Every time Jesus turned around, he seemed to be breaking another rule: healing on the Sabbath (Mark 3:1-6), eating grain heads (Matthew 12:1-8), even washing hands (Matthew 15:1-2). Now to be clear, Jesus never broke the commands of Scripture, living a sinless life. What he did break though with seeming regularity were the church rules that had crept up around the commands and choked the very life out of them. So in that vein and in honor of Jesus, the chief rebel and instigator of our faith, here are five church rules that are made to be broken:
1. You can give your second-best as long as it’s for Jesus. I’ve seen this far too often. Churches putting out their second best because they’re convinced that as long as they love God he’ll accept whatever they bring to him. The way you love God is by giving him your best. So when church buildings and facilities are dirty and in disrepair, when the music is as awkward as an elementary recital and when the preaching is dull and lifeless, that’s not a sign of hyper-spirituality, that’s a sign of laziness masked in pseudo-spirituality. Jesus deserves and demands our best.
2. Ministry is reserved for the clergy. This is a myth that has been perpetuated for centuries now, that there is a clear distinction between the clergy and the laity. Although it’s great for our job security as clergy, this myth is decidedly anti-biblical. It’s gotten to the point where a common misperception is that the job of the church members is to come to church and give money to support the staff/clergy who are doing the real ministry. Read Ephesians 4:11-13 to disabuse yourself of that notion. We’re all called to minister.
3. Emotions have no place in worship. We are so in love with knowledge that we sometimes see emotions as a weakness to be avoided. How often do people sit in worship services that stimulate the mind but make no effort to prick the heart or engage the emotions? Jesus told us to love God with all of our heart, our soul, our mind and our strength (Mark 12:30). He told the woman at the well that God is seeking worshippers who will worship him in spirit and truth (John 4:23-24). If you’re in an environment where emotions are frowned upon in worship, there’s a rule that’s made to be broken.4. Church is exclusively for church people. If you want to know why a large majority of churches are plateaued and declining today, this rule (that’s made to be broken) is to blame. Whether it’s through the insider language we use, the penchant for more discipleship (far easier) than more evangelism (much harder), the songs we sing, the sermons we preach or simply the way we interact with guests, too many churches scream with their actions that their churches are just for church people. You are more than welcome at church as long as you already look, talk, act and believe the same as everyone else. The curious or seeking need not apply. Yet when you look at the life and ministry of Jesus, you see the opposite: Jesus shunning the religious leaders and instead hanging out with the tax collectors and ‘sinners’ (Matthew 9:10-11).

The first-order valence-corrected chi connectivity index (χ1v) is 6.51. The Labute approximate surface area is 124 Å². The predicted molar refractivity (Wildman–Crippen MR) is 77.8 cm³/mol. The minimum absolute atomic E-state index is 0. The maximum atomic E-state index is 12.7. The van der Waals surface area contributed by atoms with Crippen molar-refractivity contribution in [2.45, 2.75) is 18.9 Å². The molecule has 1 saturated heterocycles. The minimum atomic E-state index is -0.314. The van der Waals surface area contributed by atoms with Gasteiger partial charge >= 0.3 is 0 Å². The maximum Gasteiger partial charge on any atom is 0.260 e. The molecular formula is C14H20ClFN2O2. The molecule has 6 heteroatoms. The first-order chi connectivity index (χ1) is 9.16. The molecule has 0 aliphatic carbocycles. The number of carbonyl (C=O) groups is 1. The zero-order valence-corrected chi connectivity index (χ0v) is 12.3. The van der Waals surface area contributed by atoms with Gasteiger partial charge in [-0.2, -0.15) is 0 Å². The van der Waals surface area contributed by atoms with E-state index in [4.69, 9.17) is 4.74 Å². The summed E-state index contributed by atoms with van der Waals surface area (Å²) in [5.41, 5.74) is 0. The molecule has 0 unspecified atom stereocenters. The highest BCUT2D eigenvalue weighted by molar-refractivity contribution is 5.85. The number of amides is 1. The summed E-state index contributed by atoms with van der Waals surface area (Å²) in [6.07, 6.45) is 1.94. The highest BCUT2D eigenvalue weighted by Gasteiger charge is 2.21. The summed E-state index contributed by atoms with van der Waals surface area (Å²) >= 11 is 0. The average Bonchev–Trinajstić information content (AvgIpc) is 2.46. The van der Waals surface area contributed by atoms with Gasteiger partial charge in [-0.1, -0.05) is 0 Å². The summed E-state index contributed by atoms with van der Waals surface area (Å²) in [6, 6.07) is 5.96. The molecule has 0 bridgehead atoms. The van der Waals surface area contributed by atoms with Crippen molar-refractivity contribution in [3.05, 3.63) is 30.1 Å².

5. One big mistake and you’re out. Churches have become far too proficient at shooting our own wounded. We triumph in church discipline while we’ve neglected biblical restoration. In a world laden with traps and pitfalls, we do the easy thing and push someone out for making a grievous mistake rather than doing the hard work of not only holding them accountable, but loving them, walking with them, and ultimately restoring them. Too many people bear church scars (see my post on that topic here) from situations where they made a legitimate mistake but instead of being healed and restored they were put down like a horse with a bad leg. Jesus’ life was characterized by scandalous mercy (John 8:1-11), and our lives should reflect the same.
QUESTION: What other church rules are made to be broken?